What’s the best way to make sure EV chargers meet drivers’ needs?
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This week, the Biden administration announced a series of steps it’s taking to build 500,000 electric vehicle charging stations by 2030. Those steps include setting up a new joint office to help manage the rollout, as well as gathering information from local governments and community groups. So, what’s the best way to ensure people will actually use the charging stations, once they’re installed?
Not everybody needs to use the same kind of charging station, said MIT professor Jessika Trancik. She said a station near someone’s home or job could be a cheaper, low-power station.
But if a station’s near a highway, where people are traveling long distances and need a quick charge?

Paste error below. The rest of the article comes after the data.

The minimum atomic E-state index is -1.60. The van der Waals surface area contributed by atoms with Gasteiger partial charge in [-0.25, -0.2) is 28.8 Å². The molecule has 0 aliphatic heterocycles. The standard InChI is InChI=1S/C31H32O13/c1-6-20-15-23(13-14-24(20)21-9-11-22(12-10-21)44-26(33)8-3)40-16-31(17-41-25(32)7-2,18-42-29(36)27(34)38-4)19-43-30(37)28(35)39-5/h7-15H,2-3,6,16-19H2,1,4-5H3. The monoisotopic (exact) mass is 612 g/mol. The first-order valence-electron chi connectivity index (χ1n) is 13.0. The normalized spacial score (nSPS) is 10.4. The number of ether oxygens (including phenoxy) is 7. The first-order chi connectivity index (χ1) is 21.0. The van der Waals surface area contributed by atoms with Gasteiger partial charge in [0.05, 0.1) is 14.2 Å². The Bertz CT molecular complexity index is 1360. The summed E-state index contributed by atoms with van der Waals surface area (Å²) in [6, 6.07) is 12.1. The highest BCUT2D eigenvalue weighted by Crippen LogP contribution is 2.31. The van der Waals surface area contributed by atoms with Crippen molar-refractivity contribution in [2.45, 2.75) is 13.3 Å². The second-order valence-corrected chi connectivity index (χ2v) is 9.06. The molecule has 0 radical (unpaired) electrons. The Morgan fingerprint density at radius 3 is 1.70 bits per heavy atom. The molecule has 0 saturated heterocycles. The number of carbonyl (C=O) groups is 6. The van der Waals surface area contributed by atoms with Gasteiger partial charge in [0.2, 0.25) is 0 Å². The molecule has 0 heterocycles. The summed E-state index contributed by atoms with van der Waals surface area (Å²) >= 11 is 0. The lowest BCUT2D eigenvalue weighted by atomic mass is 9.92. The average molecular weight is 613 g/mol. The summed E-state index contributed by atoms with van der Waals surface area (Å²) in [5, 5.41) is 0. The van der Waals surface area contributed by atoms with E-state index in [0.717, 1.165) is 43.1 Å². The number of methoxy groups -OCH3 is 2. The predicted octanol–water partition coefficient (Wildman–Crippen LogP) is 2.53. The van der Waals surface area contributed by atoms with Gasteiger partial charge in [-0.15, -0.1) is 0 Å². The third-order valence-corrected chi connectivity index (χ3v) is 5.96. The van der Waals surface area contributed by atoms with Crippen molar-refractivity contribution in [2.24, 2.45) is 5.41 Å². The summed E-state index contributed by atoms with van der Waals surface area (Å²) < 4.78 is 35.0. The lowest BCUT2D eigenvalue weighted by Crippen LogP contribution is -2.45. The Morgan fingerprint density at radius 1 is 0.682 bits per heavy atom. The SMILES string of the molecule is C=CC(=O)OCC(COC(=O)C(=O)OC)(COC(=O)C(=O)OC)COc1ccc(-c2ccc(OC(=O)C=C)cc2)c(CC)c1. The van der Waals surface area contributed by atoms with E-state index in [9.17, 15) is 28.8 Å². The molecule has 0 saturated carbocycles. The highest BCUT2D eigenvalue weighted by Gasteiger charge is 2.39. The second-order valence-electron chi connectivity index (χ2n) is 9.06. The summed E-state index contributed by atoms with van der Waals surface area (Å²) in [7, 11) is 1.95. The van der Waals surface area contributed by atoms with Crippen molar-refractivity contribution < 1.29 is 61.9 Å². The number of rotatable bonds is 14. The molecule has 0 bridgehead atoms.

“Then you really want to go for higher power chargers, which can cost 10 times more,” she said.
Trancik said one goal is to make sure the government’s investment goes as far as it can. Another is to make driving an electric vehicle more convenient.
“You know, that’s really how you get to these targets, like a 50% adoption of electric vehicles,” she said.
The Biden administration says one focus will be deploying charging stations in rural and low-income communities.
Gil Tal runs the Electric Vehicle Research Center at UC Davis.
“We need to make sure that all of these groups will get the same service,” he said, adding that an equitable charging network will be important as electric vehicles become more affordable.
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